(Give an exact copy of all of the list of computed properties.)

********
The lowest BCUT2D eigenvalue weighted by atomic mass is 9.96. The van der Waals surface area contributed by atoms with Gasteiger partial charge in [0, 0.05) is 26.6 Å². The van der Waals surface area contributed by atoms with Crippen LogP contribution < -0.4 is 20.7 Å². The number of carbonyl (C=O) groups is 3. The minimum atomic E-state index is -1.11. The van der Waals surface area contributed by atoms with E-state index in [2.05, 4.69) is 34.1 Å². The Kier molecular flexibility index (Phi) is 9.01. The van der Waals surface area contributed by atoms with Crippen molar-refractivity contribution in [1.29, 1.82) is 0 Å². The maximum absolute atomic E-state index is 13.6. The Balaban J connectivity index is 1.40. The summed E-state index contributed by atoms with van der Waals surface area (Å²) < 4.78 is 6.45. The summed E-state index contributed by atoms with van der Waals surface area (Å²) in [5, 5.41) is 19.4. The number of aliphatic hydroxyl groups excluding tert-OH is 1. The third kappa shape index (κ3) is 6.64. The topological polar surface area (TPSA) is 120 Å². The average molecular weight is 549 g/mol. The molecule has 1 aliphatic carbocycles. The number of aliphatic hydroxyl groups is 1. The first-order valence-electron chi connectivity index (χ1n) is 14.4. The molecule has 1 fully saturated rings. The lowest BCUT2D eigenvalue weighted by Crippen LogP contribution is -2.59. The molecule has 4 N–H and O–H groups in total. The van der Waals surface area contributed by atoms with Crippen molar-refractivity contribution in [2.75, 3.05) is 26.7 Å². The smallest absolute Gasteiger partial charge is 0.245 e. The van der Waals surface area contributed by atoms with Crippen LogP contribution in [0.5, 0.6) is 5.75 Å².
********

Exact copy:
The lowest BCUT2D eigenvalue weighted by atomic mass is 9.96. The van der Waals surface area contributed by atoms with Gasteiger partial charge in [0, 0.05) is 26.6 Å². The van der Waals surface area contributed by atoms with Crippen LogP contribution < -0.4 is 20.7 Å². The number of carbonyl (C=O) groups is 3. The minimum atomic E-state index is -1.11. The van der Waals surface area contributed by atoms with E-state index in [2.05, 4.69) is 34.1 Å². The Kier molecular flexibility index (Phi) is 9.01. The van der Waals surface area contributed by atoms with Crippen molar-refractivity contribution in [1.29, 1.82) is 0 Å². The maximum absolute atomic E-state index is 13.6. The Balaban J connectivity index is 1.40. The summed E-state index contributed by atoms with van der Waals surface area (Å²) < 4.78 is 6.45. The summed E-state index contributed by atoms with van der Waals surface area (Å²) in [5, 5.41) is 19.4. The number of aliphatic hydroxyl groups excluding tert-OH is 1. The third kappa shape index (κ3) is 6.64. The topological polar surface area (TPSA) is 120 Å². The average molecular weight is 549 g/mol. The molecule has 1 aliphatic carbocycles. The number of aliphatic hydroxyl groups is 1. The first-order valence-electron chi connectivity index (χ1n) is 14.4. The molecule has 1 fully saturated rings. The lowest BCUT2D eigenvalue weighted by Crippen LogP contribution is -2.59. The molecule has 4 N–H and O–H groups in total. The van der Waals surface area contributed by atoms with Crippen molar-refractivity contribution in [2.75, 3.05) is 26.7 Å². The smallest absolute Gasteiger partial charge is 0.245 e. The van der Waals surface area contributed by atoms with Crippen LogP contribution in [0.5, 0.6) is 5.75 Å².